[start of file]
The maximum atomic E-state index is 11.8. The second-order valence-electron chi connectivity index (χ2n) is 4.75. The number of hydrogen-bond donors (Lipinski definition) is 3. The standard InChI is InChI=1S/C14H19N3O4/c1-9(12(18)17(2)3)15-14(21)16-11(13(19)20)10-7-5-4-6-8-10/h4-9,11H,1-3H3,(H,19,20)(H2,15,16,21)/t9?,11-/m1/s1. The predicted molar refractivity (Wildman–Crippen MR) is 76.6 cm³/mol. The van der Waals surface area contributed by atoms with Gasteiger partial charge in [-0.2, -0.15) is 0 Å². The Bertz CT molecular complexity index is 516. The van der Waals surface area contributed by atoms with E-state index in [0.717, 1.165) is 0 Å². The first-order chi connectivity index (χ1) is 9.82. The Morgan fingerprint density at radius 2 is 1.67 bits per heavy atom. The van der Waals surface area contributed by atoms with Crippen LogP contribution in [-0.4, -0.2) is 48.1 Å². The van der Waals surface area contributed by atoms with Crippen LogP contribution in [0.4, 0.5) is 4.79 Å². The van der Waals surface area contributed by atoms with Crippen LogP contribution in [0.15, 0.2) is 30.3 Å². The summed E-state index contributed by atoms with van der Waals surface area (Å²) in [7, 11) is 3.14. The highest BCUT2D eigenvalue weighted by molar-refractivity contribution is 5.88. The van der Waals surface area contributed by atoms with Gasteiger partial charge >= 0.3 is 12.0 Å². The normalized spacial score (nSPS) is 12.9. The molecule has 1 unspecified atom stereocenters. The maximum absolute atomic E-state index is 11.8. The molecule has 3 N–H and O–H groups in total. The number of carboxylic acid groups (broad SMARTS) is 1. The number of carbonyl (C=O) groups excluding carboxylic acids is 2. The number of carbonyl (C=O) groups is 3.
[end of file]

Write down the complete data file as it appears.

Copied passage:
The maximum atomic E-state index is 11.8. The second-order valence-electron chi connectivity index (χ2n) is 4.75. The number of hydrogen-bond donors (Lipinski definition) is 3. The standard InChI is InChI=1S/C14H19N3O4/c1-9(12(18)17(2)3)15-14(21)16-11(13(19)20)10-7-5-4-6-8-10/h4-9,11H,1-3H3,(H,19,20)(H2,15,16,21)/t9?,11-/m1/s1. The predicted molar refractivity (Wildman–Crippen MR) is 76.6 cm³/mol. The van der Waals surface area contributed by atoms with Gasteiger partial charge in [-0.2, -0.15) is 0 Å². The Bertz CT molecular complexity index is 516. The van der Waals surface area contributed by atoms with E-state index in [0.717, 1.165) is 0 Å². The first-order chi connectivity index (χ1) is 9.82. The Morgan fingerprint density at radius 2 is 1.67 bits per heavy atom. The van der Waals surface area contributed by atoms with Crippen LogP contribution in [-0.4, -0.2) is 48.1 Å². The van der Waals surface area contributed by atoms with Crippen LogP contribution in [0.4, 0.5) is 4.79 Å². The van der Waals surface area contributed by atoms with Crippen LogP contribution in [0.15, 0.2) is 30.3 Å². The summed E-state index contributed by atoms with van der Waals surface area (Å²) in [7, 11) is 3.14. The highest BCUT2D eigenvalue weighted by molar-refractivity contribution is 5.88. The van der Waals surface area contributed by atoms with Gasteiger partial charge >= 0.3 is 12.0 Å². The normalized spacial score (nSPS) is 12.9. The molecule has 1 unspecified atom stereocenters. The maximum absolute atomic E-state index is 11.8. The molecule has 3 N–H and O–H groups in total. The number of carboxylic acid groups (broad SMARTS) is 1. The number of carbonyl (C=O) groups excluding carboxylic acids is 2. The number of carbonyl (C=O) groups is 3.